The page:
|dc.description.abstract||In recent political history, the ever-polarizing ideological nature of the United States is marked by the continued public involvement in certain key issues, which perpetuate across the country. One of these issues are regulatory measures or laws pertaining to the public access of restrooms in educational, governmental, or publicly-owned facilities, informally known as “bathroom bills.” These bills, between the dates of 2013-2018, have appeared in state legislatures across the United States; and their stories are notably marked by one thing: their abject failure.
Using sources from a variety of media outlets, this paper attempts to construct narratives for three states which have encountered such legislation: Indiana, North Carolina, and Texas. Using these narratives, this paper hopes to provide some insight into this controversial wave of legislation without taking any sides in the arguments which surround it. Doing this, while also looking at the state governmental operations and procedure provide insight as to how these bills both succeeded and failed in their attempts to create policy.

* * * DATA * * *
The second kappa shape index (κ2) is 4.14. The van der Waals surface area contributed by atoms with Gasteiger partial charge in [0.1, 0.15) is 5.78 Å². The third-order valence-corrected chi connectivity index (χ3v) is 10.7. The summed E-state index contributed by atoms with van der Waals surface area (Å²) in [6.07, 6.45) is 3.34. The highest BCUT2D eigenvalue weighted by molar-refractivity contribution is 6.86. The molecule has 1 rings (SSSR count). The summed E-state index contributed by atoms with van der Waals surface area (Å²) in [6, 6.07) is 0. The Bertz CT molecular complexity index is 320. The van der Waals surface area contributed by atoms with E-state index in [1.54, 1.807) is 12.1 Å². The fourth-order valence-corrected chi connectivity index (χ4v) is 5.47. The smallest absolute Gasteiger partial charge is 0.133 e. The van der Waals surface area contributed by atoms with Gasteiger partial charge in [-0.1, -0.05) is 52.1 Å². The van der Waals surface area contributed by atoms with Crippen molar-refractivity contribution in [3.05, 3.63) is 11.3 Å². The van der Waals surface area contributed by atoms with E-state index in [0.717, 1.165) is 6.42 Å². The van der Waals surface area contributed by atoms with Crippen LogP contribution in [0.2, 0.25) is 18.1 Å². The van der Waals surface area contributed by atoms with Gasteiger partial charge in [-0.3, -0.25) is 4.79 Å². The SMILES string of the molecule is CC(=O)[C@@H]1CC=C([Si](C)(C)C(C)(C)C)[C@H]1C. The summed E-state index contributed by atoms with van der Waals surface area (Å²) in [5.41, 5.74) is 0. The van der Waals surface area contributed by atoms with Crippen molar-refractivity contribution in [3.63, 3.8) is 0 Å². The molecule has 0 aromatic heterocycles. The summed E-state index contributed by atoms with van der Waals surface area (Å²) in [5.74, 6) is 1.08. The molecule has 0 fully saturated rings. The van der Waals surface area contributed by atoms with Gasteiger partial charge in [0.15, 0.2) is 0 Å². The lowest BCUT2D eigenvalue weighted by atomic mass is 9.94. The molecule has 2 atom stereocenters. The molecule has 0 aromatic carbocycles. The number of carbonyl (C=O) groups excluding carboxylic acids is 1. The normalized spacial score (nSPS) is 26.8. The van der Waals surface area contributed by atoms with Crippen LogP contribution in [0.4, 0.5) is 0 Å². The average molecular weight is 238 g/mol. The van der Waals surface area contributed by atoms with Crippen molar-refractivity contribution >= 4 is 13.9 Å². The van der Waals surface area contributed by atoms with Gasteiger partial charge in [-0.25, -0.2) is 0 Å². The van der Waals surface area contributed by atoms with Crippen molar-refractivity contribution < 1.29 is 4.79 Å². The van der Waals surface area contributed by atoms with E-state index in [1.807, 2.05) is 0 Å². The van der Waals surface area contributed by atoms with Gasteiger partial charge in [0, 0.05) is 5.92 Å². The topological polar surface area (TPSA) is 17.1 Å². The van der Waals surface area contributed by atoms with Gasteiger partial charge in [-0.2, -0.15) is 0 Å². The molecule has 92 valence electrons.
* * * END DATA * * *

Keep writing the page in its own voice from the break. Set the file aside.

Ultimately, these narratives show that the downfall of these bills rests in their lack of support by the public at large, with notable influence by individuals and organizations with economic and public relation capabilities, but cannot show which reason was the death blow to these bills. While this paper was not able to ascertain which factor was the determinant cause, it does provide insight, framework, and context to this phenomenon, and how this wave may progress or not in the near future.||en_US